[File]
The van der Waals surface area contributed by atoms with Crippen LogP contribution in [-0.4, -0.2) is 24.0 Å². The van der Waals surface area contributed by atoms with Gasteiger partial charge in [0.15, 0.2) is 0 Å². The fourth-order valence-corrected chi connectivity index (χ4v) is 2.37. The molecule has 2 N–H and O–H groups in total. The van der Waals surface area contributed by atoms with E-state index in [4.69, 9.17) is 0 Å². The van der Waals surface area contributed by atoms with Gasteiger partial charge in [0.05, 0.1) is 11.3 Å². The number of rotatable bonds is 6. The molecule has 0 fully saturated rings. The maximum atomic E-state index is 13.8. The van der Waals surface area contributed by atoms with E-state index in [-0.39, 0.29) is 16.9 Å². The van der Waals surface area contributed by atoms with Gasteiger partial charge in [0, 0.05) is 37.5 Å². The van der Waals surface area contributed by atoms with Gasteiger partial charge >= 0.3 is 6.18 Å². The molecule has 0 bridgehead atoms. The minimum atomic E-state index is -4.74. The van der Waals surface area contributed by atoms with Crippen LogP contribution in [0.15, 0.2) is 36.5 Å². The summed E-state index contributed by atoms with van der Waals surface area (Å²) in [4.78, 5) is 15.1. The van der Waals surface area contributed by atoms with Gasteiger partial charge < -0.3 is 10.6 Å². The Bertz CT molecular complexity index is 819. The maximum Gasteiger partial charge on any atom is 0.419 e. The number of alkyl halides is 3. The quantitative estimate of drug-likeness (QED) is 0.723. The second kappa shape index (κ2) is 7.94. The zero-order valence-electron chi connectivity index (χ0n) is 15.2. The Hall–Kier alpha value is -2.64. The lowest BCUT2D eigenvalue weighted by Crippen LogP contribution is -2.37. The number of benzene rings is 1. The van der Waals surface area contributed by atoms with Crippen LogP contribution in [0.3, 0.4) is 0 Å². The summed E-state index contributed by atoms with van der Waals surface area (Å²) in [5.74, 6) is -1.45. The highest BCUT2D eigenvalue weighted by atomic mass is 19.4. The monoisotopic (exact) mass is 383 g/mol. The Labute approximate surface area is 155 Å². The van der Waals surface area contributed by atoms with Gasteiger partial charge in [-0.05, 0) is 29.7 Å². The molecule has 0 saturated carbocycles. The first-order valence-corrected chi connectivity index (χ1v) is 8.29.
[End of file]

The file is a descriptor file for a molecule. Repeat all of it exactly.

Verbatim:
The van der Waals surface area contributed by atoms with Crippen LogP contribution in [-0.4, -0.2) is 24.0 Å². The van der Waals surface area contributed by atoms with Gasteiger partial charge in [0.15, 0.2) is 0 Å². The fourth-order valence-corrected chi connectivity index (χ4v) is 2.37. The molecule has 2 N–H and O–H groups in total. The van der Waals surface area contributed by atoms with E-state index in [4.69, 9.17) is 0 Å². The van der Waals surface area contributed by atoms with Gasteiger partial charge in [0.05, 0.1) is 11.3 Å². The number of rotatable bonds is 6. The molecule has 0 fully saturated rings. The maximum atomic E-state index is 13.8. The van der Waals surface area contributed by atoms with E-state index in [-0.39, 0.29) is 16.9 Å². The van der Waals surface area contributed by atoms with Gasteiger partial charge in [0, 0.05) is 37.5 Å². The van der Waals surface area contributed by atoms with Gasteiger partial charge >= 0.3 is 6.18 Å². The molecule has 0 bridgehead atoms. The minimum atomic E-state index is -4.74. The van der Waals surface area contributed by atoms with Crippen LogP contribution in [0.15, 0.2) is 36.5 Å². The summed E-state index contributed by atoms with van der Waals surface area (Å²) in [4.78, 5) is 15.1. The van der Waals surface area contributed by atoms with Gasteiger partial charge < -0.3 is 10.6 Å². The Bertz CT molecular complexity index is 819. The maximum Gasteiger partial charge on any atom is 0.419 e. The number of alkyl halides is 3. The quantitative estimate of drug-likeness (QED) is 0.723. The second kappa shape index (κ2) is 7.94. The zero-order valence-electron chi connectivity index (χ0n) is 15.2. The Hall–Kier alpha value is -2.64. The lowest BCUT2D eigenvalue weighted by Crippen LogP contribution is -2.37. The number of benzene rings is 1. The van der Waals surface area contributed by atoms with Crippen LogP contribution in [0.3, 0.4) is 0 Å². The summed E-state index contributed by atoms with van der Waals surface area (Å²) in [5.74, 6) is -1.45. The highest BCUT2D eigenvalue weighted by atomic mass is 19.4. The monoisotopic (exact) mass is 383 g/mol. The Labute approximate surface area is 155 Å². The van der Waals surface area contributed by atoms with Gasteiger partial charge in [-0.05, 0) is 29.7 Å². The molecule has 0 saturated carbocycles. The first-order valence-corrected chi connectivity index (χ1v) is 8.29.